After a literally heart wrenching blutwurst experience, I was in need of a palate cleanser. I decided I needed to skip a day, as there was no way my body could handle another meat and potato extravaganza. Instead, I’m going to write about a very pleasant part of German food: breakfast. The German breakfast, or at least the Berlin breakfast, is not what you might expect. It’s not a giant sausage with a side of potatoes or a 15-egg omelet with a side of potatoes. It’s actually an artfully arranged platter of cold meats and cheeses with a little bread and fruit, and sometimes a boiled egg in an eggcup or some homemade jam. This particular mixed platter from the lovely café Bastard is the most beautiful I’ve eaten in Berlin, though it had more fruit (but such good fruit!) and less meats and cheeses than most. For me, this is kind of the ideal breakfast situation. I’m not a big eater in the morning, more of a coffee and spoonful of yogurt type person, but I would never at any time of day reject a cheese platter. Combined with my obsession with cured meats and my newfound appreciation of quark, another staple of the Berlin breakfast platter, it’s really a win-win for me.
|inside the classic Kreuzberg brunch spot and bar Ankerklause|
However, I get that I’m not on the same page as a lot of Americans on the breakfast front. I think that as a nation, we are probably more into breakfast than anyone else. Especially when it comes to brunch, we make it a production in a way that I’ve never seen in another country. I think when comparing it to German breakfast, the difference boils down to the matter of hot vs. cold food. In Germany, apart from scrambled eggs, which I see on a lot of menus, breakfast is mostly a cold affair, and usually a savory one. I might be wrong, but I think a lot of Americans might hate this fact. We like our bacon and pancakes and hash browns, and we like them greasy and hot off the griddle. Of course, in every country there’s going to be people who skip breakfast and just drink a cup of coffee, but I’m talking about the kinds of breakfasts that we go out to, like Sunday brunches or hungover morning feasts in our neighborhood diners.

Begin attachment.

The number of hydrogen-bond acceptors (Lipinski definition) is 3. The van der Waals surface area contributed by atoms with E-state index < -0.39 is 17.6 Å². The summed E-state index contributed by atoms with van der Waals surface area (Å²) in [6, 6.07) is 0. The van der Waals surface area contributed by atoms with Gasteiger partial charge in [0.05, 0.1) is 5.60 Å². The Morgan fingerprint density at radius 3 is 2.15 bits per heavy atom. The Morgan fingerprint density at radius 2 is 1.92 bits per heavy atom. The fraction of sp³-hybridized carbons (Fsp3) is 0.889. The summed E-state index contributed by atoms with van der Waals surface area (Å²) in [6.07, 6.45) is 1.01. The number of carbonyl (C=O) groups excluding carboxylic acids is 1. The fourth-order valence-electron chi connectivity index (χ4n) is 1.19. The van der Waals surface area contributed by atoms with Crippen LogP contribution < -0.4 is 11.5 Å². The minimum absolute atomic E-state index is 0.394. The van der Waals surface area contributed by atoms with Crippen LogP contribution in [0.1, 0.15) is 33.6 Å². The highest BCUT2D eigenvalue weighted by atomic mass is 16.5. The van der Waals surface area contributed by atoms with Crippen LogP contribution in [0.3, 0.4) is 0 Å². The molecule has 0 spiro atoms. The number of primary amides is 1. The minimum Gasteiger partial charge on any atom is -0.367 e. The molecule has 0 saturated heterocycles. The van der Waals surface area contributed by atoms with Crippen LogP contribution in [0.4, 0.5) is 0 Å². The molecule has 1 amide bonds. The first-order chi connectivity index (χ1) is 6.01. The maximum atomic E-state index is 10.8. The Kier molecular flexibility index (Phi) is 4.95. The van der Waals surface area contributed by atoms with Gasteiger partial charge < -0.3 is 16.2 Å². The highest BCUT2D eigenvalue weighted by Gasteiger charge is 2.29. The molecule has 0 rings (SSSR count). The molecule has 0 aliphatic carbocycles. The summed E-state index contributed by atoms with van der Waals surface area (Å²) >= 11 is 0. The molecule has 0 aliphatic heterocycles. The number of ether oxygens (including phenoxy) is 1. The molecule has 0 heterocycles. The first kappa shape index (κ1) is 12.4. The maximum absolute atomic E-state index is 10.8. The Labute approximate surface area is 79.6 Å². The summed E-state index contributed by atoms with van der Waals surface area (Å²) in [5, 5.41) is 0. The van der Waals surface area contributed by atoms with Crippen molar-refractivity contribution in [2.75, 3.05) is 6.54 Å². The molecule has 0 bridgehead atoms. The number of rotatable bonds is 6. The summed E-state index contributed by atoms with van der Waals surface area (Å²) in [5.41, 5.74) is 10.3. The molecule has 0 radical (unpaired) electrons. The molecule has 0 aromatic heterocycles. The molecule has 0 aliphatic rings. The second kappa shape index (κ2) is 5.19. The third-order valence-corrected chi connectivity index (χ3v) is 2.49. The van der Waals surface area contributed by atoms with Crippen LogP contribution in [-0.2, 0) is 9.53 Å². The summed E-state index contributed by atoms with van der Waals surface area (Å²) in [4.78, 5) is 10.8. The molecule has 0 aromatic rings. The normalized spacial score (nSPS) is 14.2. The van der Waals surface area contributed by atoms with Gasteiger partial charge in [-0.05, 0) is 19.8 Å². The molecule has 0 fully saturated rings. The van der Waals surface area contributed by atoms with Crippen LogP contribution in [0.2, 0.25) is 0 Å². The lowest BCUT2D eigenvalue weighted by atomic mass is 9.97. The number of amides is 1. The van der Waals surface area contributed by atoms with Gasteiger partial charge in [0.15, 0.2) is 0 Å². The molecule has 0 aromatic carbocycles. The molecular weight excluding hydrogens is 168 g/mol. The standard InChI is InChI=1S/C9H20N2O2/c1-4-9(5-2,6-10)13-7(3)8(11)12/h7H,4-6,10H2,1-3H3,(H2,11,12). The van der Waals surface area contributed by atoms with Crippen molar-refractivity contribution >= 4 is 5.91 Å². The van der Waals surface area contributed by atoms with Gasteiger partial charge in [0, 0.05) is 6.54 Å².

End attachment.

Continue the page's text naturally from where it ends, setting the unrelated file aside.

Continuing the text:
|@ Ankerklause, another healthy and cold German breakfast fav: muesli with fruit and yogurt|
Brunch is actually a huge thing in Berlin, which I was so glad to find out about. There’s just something about brunch that I love so much—it’s such a ritual and it always feels like such a special occasion, like you’re really treating yourself. Still, I’ve found the brunch here to be lacking in hot food as well, which seems important for brunch. I enjoy it, but I have to say it doesn’t really hit the spot after a long Berlin night out quite like a proper American breakfast would. I think the huge population of American expats here would agree, which must be the idea behind the amazing “California Breakfast Slam,” an American-style brunch party that takes place in a bar in Neuköln on weekends. As the waitress there said as she brought me a ridiculously good plate of California-style huevos rancheros, “Americans have breakfast on lockdown.” Anyways, I’m done bragging about our breakfasts. The moral of the story is that breakfast is the one meal in the German repertoire that might leave you slightly hungry. In a cuisine that seems to base itself on fullness and satisfaction, this breakfast is a bit of an anomaly. Yet it makes sense that the traditional form of breakfast in Germany is still alive and thriving. In today's culture we put so much more of a stress on health and fitness, and it seems that there's a place for the German breakfast in that world. Even though cured meats and cheeses aren't the healthiest thing ever, so many of the trendier places, like Bastard, are using local, organic products as much as possible, and revamping the traditional breakfast in a more elegant way. With this discovery, I think I'm getting ready to move on from the realm of really traditional food to the newer, more modern German places.
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